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I went down to St. James Infirmary
60 people were waiting there
It was 8 AM in the morning
And we barely had the cab fare

First they handed me a pile of papers
The first page was easy to do
It said who is your health insurer
I wrote ‘none’ and turned to page two

All the same old questions
I answered 20 times before
Did they ever hear of computers?
This is what they were invented for ..

Full lyrics and the actual song — which has a good sound, too — are here, at the site of Polarity/1, the musicians responsible.

I think this is a fantastic development. Truly inspired. Via Danny Schechter News Dissector.

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Some of the most interesting tips I got while researching the SJI essay came from a Dylan fanatic who had learned of the song by way of Dylan’s “Blind Willie McTell.” That tune pops up on on this list of songs Dylan “didn’t write.”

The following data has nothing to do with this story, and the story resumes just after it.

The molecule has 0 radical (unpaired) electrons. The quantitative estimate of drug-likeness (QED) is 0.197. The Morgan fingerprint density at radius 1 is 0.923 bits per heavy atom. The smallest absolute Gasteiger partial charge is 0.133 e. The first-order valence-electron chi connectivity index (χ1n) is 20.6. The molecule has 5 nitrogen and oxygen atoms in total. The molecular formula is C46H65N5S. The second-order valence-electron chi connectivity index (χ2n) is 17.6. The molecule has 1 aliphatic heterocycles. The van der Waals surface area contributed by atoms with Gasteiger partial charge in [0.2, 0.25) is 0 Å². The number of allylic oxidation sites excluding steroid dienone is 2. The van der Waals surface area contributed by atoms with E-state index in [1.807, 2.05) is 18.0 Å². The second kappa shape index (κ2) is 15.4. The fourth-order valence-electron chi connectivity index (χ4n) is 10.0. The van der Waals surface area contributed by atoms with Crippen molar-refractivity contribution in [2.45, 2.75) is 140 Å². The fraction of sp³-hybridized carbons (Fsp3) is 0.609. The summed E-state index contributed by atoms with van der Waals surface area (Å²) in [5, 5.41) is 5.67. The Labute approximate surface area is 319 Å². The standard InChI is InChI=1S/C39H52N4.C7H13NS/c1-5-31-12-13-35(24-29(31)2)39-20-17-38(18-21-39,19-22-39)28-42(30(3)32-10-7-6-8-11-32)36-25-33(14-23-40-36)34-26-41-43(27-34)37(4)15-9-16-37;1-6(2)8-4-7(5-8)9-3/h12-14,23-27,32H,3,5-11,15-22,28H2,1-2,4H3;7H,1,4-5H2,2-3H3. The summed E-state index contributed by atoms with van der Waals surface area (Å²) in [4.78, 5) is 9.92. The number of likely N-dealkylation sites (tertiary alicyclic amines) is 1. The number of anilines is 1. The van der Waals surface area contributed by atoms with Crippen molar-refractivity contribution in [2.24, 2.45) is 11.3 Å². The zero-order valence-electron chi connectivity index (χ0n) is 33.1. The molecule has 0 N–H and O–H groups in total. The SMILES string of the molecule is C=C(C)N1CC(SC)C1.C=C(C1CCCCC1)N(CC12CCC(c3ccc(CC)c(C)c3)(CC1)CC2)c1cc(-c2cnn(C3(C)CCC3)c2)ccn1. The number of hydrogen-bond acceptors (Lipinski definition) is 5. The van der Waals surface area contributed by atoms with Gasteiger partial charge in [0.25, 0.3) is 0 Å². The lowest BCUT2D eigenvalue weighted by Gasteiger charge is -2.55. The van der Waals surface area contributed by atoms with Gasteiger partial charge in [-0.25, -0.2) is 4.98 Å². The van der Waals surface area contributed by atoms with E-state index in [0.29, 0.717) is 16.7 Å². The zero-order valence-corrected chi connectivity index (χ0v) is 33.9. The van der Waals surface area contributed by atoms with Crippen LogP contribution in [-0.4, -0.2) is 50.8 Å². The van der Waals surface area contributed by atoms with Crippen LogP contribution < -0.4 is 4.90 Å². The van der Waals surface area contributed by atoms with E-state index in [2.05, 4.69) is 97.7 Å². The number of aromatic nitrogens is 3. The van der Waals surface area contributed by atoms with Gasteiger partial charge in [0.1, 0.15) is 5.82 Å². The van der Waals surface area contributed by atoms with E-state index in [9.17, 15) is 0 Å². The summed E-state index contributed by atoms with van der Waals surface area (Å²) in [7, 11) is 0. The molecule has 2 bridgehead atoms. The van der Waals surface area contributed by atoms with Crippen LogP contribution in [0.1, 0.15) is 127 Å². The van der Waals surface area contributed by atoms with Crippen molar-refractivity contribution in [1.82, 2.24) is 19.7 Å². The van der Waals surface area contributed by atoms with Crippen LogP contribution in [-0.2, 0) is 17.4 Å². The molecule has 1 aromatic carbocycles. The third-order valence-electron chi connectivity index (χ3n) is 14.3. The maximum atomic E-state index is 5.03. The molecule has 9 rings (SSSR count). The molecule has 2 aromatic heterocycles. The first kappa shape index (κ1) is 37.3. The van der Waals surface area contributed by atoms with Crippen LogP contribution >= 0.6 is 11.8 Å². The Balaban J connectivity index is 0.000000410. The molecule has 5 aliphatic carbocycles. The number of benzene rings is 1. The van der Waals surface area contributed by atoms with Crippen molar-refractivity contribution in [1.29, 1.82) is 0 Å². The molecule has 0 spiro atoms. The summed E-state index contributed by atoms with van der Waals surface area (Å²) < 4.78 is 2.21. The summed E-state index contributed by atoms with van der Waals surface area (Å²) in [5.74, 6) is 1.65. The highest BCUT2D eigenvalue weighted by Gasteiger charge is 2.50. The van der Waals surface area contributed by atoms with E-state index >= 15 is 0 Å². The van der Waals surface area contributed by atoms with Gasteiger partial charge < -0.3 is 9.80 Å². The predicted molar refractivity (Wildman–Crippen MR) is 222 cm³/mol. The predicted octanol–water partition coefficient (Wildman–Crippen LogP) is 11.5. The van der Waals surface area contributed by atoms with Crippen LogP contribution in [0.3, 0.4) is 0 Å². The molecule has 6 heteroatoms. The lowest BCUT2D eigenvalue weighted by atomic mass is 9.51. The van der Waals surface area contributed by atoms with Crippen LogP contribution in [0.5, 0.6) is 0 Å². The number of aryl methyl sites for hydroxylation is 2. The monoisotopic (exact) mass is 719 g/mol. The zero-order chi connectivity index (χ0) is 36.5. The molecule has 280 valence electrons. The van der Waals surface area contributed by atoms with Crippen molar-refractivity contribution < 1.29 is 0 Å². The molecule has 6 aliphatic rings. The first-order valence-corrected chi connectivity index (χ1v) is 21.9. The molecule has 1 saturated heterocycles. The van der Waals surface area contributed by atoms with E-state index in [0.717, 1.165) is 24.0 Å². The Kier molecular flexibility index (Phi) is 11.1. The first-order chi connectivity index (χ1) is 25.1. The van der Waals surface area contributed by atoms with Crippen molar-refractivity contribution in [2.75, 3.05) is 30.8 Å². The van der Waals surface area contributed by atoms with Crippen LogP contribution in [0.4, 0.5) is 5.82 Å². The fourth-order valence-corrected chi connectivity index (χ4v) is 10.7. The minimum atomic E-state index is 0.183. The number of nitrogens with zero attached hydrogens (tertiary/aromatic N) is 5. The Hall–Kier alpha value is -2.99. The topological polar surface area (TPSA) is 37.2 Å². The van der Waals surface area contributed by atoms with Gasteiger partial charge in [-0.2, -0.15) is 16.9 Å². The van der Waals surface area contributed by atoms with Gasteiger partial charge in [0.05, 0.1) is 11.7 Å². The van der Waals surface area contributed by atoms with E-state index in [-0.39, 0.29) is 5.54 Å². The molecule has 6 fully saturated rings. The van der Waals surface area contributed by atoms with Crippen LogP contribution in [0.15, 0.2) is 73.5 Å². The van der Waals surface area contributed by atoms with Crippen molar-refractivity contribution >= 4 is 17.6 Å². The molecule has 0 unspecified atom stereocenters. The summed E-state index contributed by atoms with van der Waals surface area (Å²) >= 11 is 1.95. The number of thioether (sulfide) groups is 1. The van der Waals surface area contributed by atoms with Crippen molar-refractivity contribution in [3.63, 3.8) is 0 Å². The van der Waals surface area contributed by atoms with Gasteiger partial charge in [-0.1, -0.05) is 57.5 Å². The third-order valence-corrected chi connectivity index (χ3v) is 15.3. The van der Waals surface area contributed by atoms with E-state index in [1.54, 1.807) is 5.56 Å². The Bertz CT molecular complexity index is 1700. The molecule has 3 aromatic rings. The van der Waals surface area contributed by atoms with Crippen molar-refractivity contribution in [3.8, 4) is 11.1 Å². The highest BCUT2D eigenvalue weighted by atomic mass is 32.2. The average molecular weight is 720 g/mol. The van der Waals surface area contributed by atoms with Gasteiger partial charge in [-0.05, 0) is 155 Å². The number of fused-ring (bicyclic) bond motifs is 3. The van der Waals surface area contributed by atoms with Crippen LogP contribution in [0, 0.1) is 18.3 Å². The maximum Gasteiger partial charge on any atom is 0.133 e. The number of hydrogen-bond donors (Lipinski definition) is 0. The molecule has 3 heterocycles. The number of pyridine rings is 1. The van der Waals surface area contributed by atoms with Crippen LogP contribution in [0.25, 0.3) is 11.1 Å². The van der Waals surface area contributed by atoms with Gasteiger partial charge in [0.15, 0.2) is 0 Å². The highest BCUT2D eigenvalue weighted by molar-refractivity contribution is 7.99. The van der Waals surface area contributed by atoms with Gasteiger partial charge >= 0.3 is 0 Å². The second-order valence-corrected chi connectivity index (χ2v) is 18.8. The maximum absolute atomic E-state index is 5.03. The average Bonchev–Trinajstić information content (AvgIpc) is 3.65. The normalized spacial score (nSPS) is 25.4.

As you can guess if you’ve poked around this site much, I think the story of “SJI” is very much about the fluid nature of song-authorship, certainly when you’re dealing with something that’s been “in the tradition” for as long as “SJI” and its antecedants has. And on a more particular note: To whatever extent “Blind Willie McTell” borrows from McTell’s “Dyin Crapshooter’s Blues,” recall that friend of no notes Robert W. Harwood has shown that McTell borrowed that tune from somebody else.

That said, the list is worth a look to somebody (like me) who has some interest in how songs get rewritten, borrowed, whatever, and who is not a certified Dylanologist.

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Although I of course loved Spinal Tap, and while I am a big fan of Harry Shearer’s Le Show, I never saw A Mighty Wind. And I’m not likely to go out of my way to do so. But … I was amused at a passage regarding the music in that movie in this post on Underwire. The post is basically a review of an “unwigged” acoustic performance by Shearer, Christopher Guest, and Michael McKean, of the Spinal Tap songs, with some tunes thrown in from The Folksmen (the fake band they portrayed in A Mighty Wind).

The writer contends that A Mighty Wind “did to folk music what Spinal Tap did to rock.”

Songs like “Loco Man” and “Corn Wine,” said Shearer during the show, poke fun at “the fake folk music being written in office buildings in Manhattan’s Upper West Side.” Noting that half of all folk songs were written about tragedies like train wrecks and coal-mining disasters, the Folksmen wrote one called “Blood on the Coal” that has both:

Blood on the tracks, blood in the mine
Brothers and sisters, what a terrible time